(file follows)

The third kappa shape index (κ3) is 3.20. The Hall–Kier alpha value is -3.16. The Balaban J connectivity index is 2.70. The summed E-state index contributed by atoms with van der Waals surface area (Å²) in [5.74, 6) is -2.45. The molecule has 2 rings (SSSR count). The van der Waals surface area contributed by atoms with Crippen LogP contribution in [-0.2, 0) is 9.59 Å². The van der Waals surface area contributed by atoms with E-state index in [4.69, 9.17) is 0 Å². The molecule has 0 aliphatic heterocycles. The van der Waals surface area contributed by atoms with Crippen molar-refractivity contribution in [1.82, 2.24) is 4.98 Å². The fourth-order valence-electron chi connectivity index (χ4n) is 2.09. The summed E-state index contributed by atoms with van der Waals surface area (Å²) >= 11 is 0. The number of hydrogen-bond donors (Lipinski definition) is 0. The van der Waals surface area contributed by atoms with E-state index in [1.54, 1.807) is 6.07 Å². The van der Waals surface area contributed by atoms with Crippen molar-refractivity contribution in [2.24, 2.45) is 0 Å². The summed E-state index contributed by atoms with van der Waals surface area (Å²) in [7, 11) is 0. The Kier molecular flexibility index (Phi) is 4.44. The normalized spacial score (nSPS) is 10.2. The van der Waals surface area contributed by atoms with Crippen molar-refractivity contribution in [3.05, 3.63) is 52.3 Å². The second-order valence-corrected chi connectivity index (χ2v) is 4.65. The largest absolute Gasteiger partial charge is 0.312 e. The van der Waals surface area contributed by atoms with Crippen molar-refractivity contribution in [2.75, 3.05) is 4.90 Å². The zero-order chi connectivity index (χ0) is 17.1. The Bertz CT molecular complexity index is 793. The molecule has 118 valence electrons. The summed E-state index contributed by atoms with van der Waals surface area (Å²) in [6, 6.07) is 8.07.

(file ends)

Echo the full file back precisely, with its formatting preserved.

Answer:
The third kappa shape index (κ3) is 3.20. The Hall–Kier alpha value is -3.16. The Balaban J connectivity index is 2.70. The summed E-state index contributed by atoms with van der Waals surface area (Å²) in [5.74, 6) is -2.45. The molecule has 2 rings (SSSR count). The van der Waals surface area contributed by atoms with Crippen LogP contribution in [-0.2, 0) is 9.59 Å². The van der Waals surface area contributed by atoms with E-state index in [4.69, 9.17) is 0 Å². The molecule has 0 aliphatic heterocycles. The van der Waals surface area contributed by atoms with Crippen molar-refractivity contribution in [1.82, 2.24) is 4.98 Å². The fourth-order valence-electron chi connectivity index (χ4n) is 2.09. The summed E-state index contributed by atoms with van der Waals surface area (Å²) >= 11 is 0. The number of hydrogen-bond donors (Lipinski definition) is 0. The van der Waals surface area contributed by atoms with E-state index in [1.54, 1.807) is 6.07 Å². The van der Waals surface area contributed by atoms with Crippen molar-refractivity contribution in [2.24, 2.45) is 0 Å². The summed E-state index contributed by atoms with van der Waals surface area (Å²) in [7, 11) is 0. The Kier molecular flexibility index (Phi) is 4.44. The normalized spacial score (nSPS) is 10.2. The van der Waals surface area contributed by atoms with Crippen molar-refractivity contribution in [3.05, 3.63) is 52.3 Å². The second-order valence-corrected chi connectivity index (χ2v) is 4.65. The largest absolute Gasteiger partial charge is 0.312 e. The van der Waals surface area contributed by atoms with Crippen molar-refractivity contribution in [2.75, 3.05) is 4.90 Å². The zero-order chi connectivity index (χ0) is 17.1. The Bertz CT molecular complexity index is 793. The molecule has 118 valence electrons. The summed E-state index contributed by atoms with van der Waals surface area (Å²) in [6, 6.07) is 8.07.